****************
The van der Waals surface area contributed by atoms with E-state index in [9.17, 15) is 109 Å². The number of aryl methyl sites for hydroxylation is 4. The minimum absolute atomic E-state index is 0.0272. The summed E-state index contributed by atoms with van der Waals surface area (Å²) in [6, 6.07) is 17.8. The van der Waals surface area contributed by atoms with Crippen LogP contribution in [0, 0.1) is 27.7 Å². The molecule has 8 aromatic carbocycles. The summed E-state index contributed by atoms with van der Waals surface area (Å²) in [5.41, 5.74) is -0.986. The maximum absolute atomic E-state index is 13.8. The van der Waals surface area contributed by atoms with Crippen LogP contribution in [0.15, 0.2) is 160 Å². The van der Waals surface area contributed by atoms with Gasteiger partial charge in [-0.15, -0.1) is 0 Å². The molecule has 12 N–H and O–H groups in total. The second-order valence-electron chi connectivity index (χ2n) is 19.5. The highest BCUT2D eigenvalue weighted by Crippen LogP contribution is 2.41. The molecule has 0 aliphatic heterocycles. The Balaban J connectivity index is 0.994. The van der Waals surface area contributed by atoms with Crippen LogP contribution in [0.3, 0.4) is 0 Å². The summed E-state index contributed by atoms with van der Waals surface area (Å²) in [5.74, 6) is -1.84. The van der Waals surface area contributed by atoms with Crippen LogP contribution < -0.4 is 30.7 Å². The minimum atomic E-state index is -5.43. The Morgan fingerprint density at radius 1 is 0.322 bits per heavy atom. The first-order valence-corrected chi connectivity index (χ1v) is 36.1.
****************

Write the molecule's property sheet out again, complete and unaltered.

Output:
The van der Waals surface area contributed by atoms with E-state index in [9.17, 15) is 109 Å². The number of aryl methyl sites for hydroxylation is 4. The minimum absolute atomic E-state index is 0.0272. The summed E-state index contributed by atoms with van der Waals surface area (Å²) in [6, 6.07) is 17.8. The van der Waals surface area contributed by atoms with Crippen LogP contribution in [0, 0.1) is 27.7 Å². The molecule has 8 aromatic carbocycles. The summed E-state index contributed by atoms with van der Waals surface area (Å²) in [5.41, 5.74) is -0.986. The maximum absolute atomic E-state index is 13.8. The van der Waals surface area contributed by atoms with Crippen LogP contribution in [0.15, 0.2) is 160 Å². The van der Waals surface area contributed by atoms with Gasteiger partial charge in [-0.15, -0.1) is 0 Å². The molecule has 12 N–H and O–H groups in total. The second-order valence-electron chi connectivity index (χ2n) is 19.5. The highest BCUT2D eigenvalue weighted by Crippen LogP contribution is 2.41. The molecule has 0 aliphatic heterocycles. The Balaban J connectivity index is 0.994. The van der Waals surface area contributed by atoms with Crippen LogP contribution in [0.3, 0.4) is 0 Å². The summed E-state index contributed by atoms with van der Waals surface area (Å²) in [5.74, 6) is -1.84. The van der Waals surface area contributed by atoms with Crippen LogP contribution < -0.4 is 30.7 Å². The minimum atomic E-state index is -5.43. The Morgan fingerprint density at radius 1 is 0.322 bits per heavy atom. The first-order valence-corrected chi connectivity index (χ1v) is 36.1.